- Practice! Practice really does make perfect. Prepare a possible list of questions you think you might encounter during the interview; review your past experience; jot down some questions for your interviewers; and ask a friend or family member to interview you and provide honest feedback. This is particularly important for recorded interviews where employers use a third-party app because you might not get a list of questions prior to the interview. Instead, with this method, the questions typically appear in the session and you must answer immediately, as your responses will be timed. A comprehensive list of possible interview questions will give you a head start.
3. Get ready for your close-up
Be mindful how you project yourself. Your posture, expression, lighting, attire and camera angle are crucial elements for video interviews, and can either help or hurt your chances of getting the job.
- Dress to win. Choose warm, neutral colors and think solid. Just like bright and dark colors, patterns will distract or even annoy interviewers. Stripes tend to give off a strobe effect on video, for example. Opt for neutrals like gray, navy blues and shades of brown. If you want to add a pop of color, go with soft pastels. Here's why: White, red and black can be unflattering on video, while brighter colors such as yellow or bright pink can be distracting for viewers.
- Be aware of your body language. It's a form of communication, and interviewers often use it to read your attitude. Your body language can translate differently on video, so be aware how you project yourself. How you sit, gesture, move your eyes and head can all play a part in how you're evaluated for the position. You want to be likeable, so aim to appear confident yet approachable; warm yet serious; friendly, positive, trustworthy and genuine. This can be a bit more tricky for one-way interviews because they can feel unnatural.
- Adjust your lighting and composition. Let's face it: It's not easy to look your best on video, no matter how well you dress or coif your hair. While some video conferencing software allows you to "fix" your appearance, lighting and composition are key to looking your best. Cinematography experts agree you should sit facing big but soft and natural light with the camera lens at eye level. Spend some time trying out different light sources and adjusting your composition; record a few videos until you find the best light and angle for your interview.
- Check the lighting in your home at different times of day. Outside light coming into your home changes depending on the time of day, so what you may think is a perfect interview room might not be, afterall. Check out how your room is lit by natural light at different times and have a backup solution if the interview is scheduled at a time that will not work for that room. For example, change rooms if you can, and if not, then play around with your location in the room until you find the best angle.
4. Show your best self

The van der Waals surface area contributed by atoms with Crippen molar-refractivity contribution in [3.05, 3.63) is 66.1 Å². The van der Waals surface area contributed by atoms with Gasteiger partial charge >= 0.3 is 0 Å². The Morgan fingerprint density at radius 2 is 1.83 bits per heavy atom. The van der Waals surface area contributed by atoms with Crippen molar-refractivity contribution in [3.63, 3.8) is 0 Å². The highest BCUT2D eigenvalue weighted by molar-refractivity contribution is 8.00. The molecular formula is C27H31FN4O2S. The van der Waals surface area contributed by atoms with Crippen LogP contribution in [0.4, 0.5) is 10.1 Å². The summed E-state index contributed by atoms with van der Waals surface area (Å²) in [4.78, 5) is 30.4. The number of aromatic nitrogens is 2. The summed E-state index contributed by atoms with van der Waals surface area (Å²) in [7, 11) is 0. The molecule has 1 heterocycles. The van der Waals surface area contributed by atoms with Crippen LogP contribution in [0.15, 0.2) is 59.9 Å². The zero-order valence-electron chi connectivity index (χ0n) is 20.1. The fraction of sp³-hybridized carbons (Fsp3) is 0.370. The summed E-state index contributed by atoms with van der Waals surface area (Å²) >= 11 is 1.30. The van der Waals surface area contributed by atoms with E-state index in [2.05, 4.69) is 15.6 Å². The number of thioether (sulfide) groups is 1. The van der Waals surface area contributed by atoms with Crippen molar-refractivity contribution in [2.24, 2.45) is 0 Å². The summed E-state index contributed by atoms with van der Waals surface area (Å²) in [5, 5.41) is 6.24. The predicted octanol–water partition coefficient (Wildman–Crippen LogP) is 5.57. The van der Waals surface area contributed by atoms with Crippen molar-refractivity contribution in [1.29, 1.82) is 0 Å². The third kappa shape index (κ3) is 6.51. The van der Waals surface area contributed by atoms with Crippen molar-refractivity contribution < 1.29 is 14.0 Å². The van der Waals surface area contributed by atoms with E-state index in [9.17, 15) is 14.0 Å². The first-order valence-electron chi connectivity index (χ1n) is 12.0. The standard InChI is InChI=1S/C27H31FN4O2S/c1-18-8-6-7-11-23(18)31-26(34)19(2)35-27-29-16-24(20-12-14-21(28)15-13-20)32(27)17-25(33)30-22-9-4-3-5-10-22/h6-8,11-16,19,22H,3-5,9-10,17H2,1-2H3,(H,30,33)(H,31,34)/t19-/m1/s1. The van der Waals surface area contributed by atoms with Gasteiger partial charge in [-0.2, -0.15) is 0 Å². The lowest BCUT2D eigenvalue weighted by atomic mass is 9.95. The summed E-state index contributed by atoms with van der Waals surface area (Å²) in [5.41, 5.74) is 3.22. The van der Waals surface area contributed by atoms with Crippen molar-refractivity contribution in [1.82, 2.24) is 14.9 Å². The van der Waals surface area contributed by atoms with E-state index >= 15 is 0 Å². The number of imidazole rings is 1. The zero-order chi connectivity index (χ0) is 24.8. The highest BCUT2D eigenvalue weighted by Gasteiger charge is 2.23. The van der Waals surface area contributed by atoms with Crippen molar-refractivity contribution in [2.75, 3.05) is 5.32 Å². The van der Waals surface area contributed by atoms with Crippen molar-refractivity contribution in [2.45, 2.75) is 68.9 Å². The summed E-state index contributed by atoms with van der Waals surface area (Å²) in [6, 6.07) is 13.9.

Treat your virtual interview as you would an in-person interview and bring your all. That includes:
- Be armed (with knowledge). Know the company, its goals, people, culture and history; have questions and if you're doing a live interview, be ready to answer anything.
- Arrive early to your live interview. You don't have to show up 15 minutes early as would be expected for an in-person interview, but aim to log in a few minutes early to leave a good impression from the start.
- Turn off notifications. Close all other applications on your device so you stay focused.
- Follow instructions precisely! Make sure you have read instructions thoroughly and that you follow them to a T. This is crucial, especially if you are recording a one-way interview.
- Speak slowly and listen carefully. Live virtual interviews sometimes come with delays or connection lags, so be sure to slow down and speak clearly. It's also critical to give the interviewer your attention when they speak, not only out of respect, but to make sure you understand what is being said.
- Act natural. This is especially true for one-way videos, which can feel awkward because you're not actually looking at a person and because you're the only one talking. In that case, imagine yourself talking to a live person and know your answers by heart. Remember to smile.
- Respect the interviewer's time. It's not as easy to judge timing when on video, so follow the pace of the interviewer and glance at the clock on your device occasionally so you don't overextend yourself. If you are recording yourself for a one-way video, there will be a time limit for your recording, so it's imperative that you pace yourself accordingly. One-way self recorded interviews also have a deadline. You'll put yourself ahead of the pack if you send yours a few days ahead.
- Don't get too comfortable. Our guards tend to be down when we're in our own environment, so it's natural that you might be more relaxed during a video interview in your home. That's why it's important to stay on top of your game. An overly relaxed and casual vibe will convey disinterest in the position and the interviewer might not take you seriously.